What Are Mayan Cichlids?
Mayan cichlids are a deep bodied fish with a profile that looks similar to tilapia. Their color varies from olive-brown to orange with dark, vertical stripes similar to those on a sheepshead. Some specimens have a bright, almost fluorescent, red patch on their chin and throat. They sport a distinctive eye spot on the tail that is usually encircled by a thin ring of turquoise. Mayans grow to typical panfish sizes with most under a pound. The IGFA world record is 2.5 pounds.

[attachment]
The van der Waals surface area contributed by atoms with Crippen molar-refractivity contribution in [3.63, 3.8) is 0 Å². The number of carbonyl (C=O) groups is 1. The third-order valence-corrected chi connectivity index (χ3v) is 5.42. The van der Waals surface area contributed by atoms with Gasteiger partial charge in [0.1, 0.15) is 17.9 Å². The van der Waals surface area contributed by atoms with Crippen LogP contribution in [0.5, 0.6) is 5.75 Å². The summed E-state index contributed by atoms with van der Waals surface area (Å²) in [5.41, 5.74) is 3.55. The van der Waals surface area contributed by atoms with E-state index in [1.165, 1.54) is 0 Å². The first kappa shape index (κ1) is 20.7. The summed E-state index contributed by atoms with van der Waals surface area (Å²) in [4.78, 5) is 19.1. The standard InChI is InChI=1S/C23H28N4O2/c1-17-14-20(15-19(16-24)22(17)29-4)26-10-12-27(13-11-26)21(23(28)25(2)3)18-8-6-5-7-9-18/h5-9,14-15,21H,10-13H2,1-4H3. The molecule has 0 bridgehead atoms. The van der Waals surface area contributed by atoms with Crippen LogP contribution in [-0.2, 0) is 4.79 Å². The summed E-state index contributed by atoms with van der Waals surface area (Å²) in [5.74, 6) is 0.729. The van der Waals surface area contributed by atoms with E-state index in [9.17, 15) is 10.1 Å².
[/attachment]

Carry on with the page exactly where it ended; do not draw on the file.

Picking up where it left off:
Mayan cichlids have been called a bluegill on steroids, and I find that to be an apt description. They are aggressive, tenacious and will give you all the fight you’d hope for on ultralight tackle. They’ll readily take worms, crickets, grass shrimp, minnows and all the other typical panfish baits, but I say, why even bother with bait. They are such aggressive feeders that lures work just as good, if not better. They’ll take jigs, spinners, jerkbaits, flies and even topwater plugs. If it is small enough for them to fit in their mouth, they’ll eat it. I target them on ultralight spinning tackle and especially fly rod. Perhaps their best feature is they readily feed throughout the day, even during the brightest sun when most of the “glamour” species develop lockjaw.